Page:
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Title: Solar axion search technique with correlated signals from multiple detectors

The coherent Bragg scattering of photons converted from solar axions inside crystals would boost the signal for axion-photon coupling enhancing experimental sensitivity for these hypothetical particles. Knowledge of the scattering angle of solar axions with respect to the crystal lattice is required to make theoretical predications of signal strength. Hence, both the lattice axis angle within a crystal and the absolute angle between the crystal and the Sun must be known. In this paper, we examine how the experimental sensitivity changes with respect to various experimental parameters. We also demonstrate that, in a multiple-crystal setup, knowledge of the relative axis orientation between multiple crystals can improve the experimental sensitivity, or equivalently, relax the precision on the absolute solar angle measurement. However, if absolute angles of all crystal axes are measured, we find that a precision of 2°–4° will suffice for an energy resolution of σ E = 0.04E and a flat background. Lastly, we also show that, given a minimum number of detectors, a signal model averaged over angles can substitute for precise crystal angular measurements, with some loss of sensitivity.
Authors:
ORCiD logo ;
Publication Date:
Report Number(s):
LA-UR-16-27798
Journal ID: ISSN 0927-6505; TRN: US1700932
Grant/Contract Number:
AC52-06NA25396
Type:
Accepted Manuscript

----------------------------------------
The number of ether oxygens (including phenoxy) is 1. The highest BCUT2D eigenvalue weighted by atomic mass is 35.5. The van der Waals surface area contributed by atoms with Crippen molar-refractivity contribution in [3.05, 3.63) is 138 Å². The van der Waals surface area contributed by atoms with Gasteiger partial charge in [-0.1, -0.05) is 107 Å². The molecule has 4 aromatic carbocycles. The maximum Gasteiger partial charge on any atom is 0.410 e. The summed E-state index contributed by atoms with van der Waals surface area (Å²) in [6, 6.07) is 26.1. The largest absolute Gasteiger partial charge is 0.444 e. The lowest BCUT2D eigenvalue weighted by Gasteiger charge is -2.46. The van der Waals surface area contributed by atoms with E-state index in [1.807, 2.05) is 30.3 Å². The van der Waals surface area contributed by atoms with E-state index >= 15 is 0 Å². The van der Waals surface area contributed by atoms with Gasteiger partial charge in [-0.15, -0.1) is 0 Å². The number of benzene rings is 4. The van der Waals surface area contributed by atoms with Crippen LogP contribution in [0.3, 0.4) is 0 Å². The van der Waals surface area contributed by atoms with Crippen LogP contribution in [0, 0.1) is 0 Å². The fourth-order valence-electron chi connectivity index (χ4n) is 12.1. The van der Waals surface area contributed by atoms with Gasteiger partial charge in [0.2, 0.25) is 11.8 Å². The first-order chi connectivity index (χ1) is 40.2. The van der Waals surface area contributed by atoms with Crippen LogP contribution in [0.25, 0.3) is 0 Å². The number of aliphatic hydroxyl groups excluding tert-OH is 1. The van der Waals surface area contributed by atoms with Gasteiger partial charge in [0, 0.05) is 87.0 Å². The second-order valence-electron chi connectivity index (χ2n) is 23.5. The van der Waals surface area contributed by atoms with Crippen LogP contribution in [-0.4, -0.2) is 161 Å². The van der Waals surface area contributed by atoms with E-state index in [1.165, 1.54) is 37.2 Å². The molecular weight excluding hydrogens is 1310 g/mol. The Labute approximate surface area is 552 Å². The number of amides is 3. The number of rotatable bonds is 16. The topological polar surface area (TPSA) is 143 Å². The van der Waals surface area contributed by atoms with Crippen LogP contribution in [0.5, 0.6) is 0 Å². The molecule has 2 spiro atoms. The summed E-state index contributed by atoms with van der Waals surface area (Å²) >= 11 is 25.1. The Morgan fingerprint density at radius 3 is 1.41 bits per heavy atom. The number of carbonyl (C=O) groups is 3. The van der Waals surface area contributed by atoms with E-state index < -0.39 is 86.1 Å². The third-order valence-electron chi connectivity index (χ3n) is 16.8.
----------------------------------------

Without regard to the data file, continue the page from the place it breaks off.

Journal Name:
Astroparticle Physics
Additional Journal Information:
Journal Volume: 89; Journal Issue: C; Journal ID: ISSN 0927-6505
Publisher:
Elsevier
Research Org:
Los Alamos National Lab. (LANL), Los Alamos, NM (United States)
Sponsoring Org:
USDOE Laboratory Directed Research and Development (LDRD) Program
Country of Publication:
United States
Language:
English
Subject:
72 PHYSICS OF ELEMENTARY PARTICLES AND FIELDS; 79 ASTRONOMY AND ASTROPHYSICS; Atomic and Nuclear Physics
OSTI Identifier:
1341867
Alternate Identifier(s):
OSTI ID: 1414788

Xu, Wenqin, and Elliott, Steven R. Solar axion search technique with correlated signals from multiple detectors. United States: N. p., Web. doi:10.1016/j.astropartphys.2017.01.008.
Xu, Wenqin, & Elliott, Steven R. Solar axion search technique with correlated signals from multiple detectors. United States. doi:10.1016/j.astropartphys.2017.01.008.
Xu, Wenqin, and Elliott, Steven R. 2017. "Solar axion search technique with correlated signals from multiple detectors". United States. doi:10.1016/j.astropartphys.2017.01.008. https://www.osti.gov/servlets/purl/1341867.
@article{osti_1341867,
title = {Solar axion search technique with correlated signals from multiple detectors},
author = {Xu, Wenqin and Elliott, Steven R.},
abstractNote = {The coherent Bragg scattering of photons converted from solar axions inside crystals would boost the signal for axion-photon coupling enhancing experimental sensitivity for these hypothetical particles. Knowledge of the scattering angle of solar axions with respect to the crystal lattice is required to make theoretical predications of signal strength. Hence, both the lattice axis angle within a crystal and the absolute angle between the crystal and the Sun must be known. In this paper, we examine how the experimental sensitivity changes with respect to various experimental parameters. We also demonstrate that, in a multiple-crystal setup, knowledge of the relative axis orientation between multiple crystals can improve the experimental sensitivity, or equivalently, relax the precision on the absolute solar angle measurement. However, if absolute angles of all crystal axes are measured, we find that a precision of 2°–4° will suffice for an energy resolution of σE = 0.04E and a flat background. Lastly, we also show that, given a minimum number of detectors, a signal model averaged over angles can substitute for precise crystal angular measurements, with some loss of sensitivity.},
doi = {10.1016/j.astropartphys.2017.01.008},
journal = {Astroparticle Physics},
number = C,
volume = 89,
place = {United States},
year = {2017},
month = {1}
}